Hohokam ritual and economic transformation

Ceramic evidence from the phoenix basin, Arizona

Research output: Contribution to journalArticle

12 Citations (Scopus)

Abstract

The Hohokam regional system in southern and central Arizona was marked by a dense network of ballcourts during the eleventh century. The ritual ballgames provided venues for social and economic interaction that probably included the barter and exchange of thousands of clay containers each year. Previous ceramic evidence has shown that pottery production was highly concentrated with far-flung distribution, although by the twelfth century the ballcourt network had collapsed. New data from Las Colinas, a ballcourt village situated near the lower Salt River, demonstrate that the organization of pottery manufacture and distribution radically changed in the lower Salt River valley just at the time the Las Colinas ballcourt was abandoned, implying that the ritual ballgames had been a central component of the Hohokam regional economy.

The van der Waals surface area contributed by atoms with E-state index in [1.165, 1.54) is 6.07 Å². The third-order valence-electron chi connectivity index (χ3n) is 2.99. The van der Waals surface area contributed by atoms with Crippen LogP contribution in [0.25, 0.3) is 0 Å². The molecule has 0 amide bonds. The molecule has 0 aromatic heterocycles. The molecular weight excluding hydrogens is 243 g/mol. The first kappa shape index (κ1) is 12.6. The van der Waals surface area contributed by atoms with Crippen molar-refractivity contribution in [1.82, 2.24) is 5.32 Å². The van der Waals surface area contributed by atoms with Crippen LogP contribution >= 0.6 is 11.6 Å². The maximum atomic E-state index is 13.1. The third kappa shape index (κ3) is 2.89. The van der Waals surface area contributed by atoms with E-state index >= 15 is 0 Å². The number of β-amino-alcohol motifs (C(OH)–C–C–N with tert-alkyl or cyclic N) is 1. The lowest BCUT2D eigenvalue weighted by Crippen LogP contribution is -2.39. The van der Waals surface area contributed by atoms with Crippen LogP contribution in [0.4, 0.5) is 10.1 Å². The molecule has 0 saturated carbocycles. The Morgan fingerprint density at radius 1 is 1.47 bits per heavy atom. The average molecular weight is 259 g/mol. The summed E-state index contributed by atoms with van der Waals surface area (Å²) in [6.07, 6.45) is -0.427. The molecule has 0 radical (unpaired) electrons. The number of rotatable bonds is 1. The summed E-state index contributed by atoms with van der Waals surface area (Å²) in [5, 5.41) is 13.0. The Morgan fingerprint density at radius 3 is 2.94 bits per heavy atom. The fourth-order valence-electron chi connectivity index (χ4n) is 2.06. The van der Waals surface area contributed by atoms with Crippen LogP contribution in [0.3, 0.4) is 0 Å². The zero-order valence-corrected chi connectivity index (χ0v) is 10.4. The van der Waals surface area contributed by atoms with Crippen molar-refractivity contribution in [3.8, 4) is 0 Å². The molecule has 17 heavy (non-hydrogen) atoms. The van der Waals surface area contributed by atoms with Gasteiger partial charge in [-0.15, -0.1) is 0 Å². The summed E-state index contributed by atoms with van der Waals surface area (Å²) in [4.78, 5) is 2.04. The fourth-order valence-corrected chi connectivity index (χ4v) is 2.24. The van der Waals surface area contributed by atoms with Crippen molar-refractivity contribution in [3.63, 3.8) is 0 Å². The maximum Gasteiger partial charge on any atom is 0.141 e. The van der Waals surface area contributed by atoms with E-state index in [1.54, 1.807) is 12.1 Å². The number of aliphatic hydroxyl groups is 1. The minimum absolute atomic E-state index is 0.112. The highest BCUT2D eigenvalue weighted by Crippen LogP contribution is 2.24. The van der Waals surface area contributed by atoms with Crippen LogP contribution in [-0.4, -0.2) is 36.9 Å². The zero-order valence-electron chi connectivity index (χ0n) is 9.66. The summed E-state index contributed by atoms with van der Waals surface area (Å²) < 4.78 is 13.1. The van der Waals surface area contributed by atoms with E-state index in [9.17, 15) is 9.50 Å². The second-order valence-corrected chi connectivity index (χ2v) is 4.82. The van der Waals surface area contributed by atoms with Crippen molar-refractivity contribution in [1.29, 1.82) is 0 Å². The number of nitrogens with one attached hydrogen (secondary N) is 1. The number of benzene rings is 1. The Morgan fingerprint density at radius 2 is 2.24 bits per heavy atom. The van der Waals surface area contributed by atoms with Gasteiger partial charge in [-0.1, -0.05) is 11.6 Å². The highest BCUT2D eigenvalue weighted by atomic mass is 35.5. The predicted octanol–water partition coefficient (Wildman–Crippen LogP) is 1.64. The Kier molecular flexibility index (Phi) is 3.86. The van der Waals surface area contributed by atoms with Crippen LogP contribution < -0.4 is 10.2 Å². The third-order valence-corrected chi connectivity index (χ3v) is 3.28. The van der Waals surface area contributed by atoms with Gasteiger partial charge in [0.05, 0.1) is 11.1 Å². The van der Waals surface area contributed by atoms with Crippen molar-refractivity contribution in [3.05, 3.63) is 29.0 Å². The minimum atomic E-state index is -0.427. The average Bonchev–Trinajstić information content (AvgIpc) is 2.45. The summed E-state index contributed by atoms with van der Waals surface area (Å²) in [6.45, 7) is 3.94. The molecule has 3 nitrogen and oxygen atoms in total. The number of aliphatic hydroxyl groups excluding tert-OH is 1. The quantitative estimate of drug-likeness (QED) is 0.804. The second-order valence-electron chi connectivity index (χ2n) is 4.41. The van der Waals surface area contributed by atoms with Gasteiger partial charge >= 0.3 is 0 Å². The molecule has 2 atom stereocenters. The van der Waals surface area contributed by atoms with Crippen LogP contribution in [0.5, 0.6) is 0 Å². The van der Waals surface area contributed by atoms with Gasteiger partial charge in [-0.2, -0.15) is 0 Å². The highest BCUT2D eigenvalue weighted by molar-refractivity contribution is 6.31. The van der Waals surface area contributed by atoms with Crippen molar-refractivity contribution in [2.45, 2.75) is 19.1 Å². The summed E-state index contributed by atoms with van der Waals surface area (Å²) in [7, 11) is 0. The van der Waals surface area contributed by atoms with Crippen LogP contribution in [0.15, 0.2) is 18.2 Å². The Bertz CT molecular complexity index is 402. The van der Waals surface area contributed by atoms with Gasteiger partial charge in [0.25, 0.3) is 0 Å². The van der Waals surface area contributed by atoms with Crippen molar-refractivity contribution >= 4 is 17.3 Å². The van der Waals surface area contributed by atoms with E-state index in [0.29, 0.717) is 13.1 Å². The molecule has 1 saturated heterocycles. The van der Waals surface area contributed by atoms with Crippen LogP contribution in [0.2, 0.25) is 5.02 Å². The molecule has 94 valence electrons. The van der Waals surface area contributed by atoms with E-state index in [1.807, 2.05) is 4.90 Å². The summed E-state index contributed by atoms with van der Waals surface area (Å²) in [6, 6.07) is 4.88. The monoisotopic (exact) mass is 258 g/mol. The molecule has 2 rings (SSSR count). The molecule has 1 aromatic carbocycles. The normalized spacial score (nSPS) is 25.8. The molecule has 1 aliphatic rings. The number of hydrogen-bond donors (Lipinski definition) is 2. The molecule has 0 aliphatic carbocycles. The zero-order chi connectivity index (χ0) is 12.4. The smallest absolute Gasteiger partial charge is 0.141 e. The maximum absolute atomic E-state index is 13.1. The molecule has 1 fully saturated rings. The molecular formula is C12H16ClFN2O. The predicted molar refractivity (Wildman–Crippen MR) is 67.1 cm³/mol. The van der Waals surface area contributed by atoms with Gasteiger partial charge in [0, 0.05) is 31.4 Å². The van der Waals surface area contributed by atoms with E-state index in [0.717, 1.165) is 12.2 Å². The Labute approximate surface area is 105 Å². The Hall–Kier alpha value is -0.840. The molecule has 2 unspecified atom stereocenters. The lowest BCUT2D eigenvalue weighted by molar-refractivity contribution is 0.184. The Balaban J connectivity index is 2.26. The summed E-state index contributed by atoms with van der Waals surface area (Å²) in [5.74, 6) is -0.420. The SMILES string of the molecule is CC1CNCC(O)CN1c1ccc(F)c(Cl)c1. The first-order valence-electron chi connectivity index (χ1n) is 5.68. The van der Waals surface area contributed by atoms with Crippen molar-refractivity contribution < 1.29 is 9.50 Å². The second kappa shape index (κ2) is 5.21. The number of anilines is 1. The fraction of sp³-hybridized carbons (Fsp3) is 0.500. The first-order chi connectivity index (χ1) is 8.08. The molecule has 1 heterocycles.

Original languageEnglish (US)
Pages (from-to)285-310
Number of pages26
JournalNorth American Archaeologist
Volume27
Issue number4
DOIs
StatePublished - 2006

Fingerprint

religious behavior
river
barter
eleventh century
twelfth century
regional economy
evidence
economics
village
organization
interaction
Hohokam
Economics
Salt
time
Interaction
Regional Economy
Village
12th Century
Pottery Production

ASJC Scopus subject areas

  • Archaeology
  • Archaeology

Cite this

Hohokam ritual and economic transformation : Ceramic evidence from the phoenix basin, Arizona. / Abbott, David.

In: North American Archaeologist, Vol. 27, No. 4, 2006, p. 285-310.

Research output: Contribution to journalArticle

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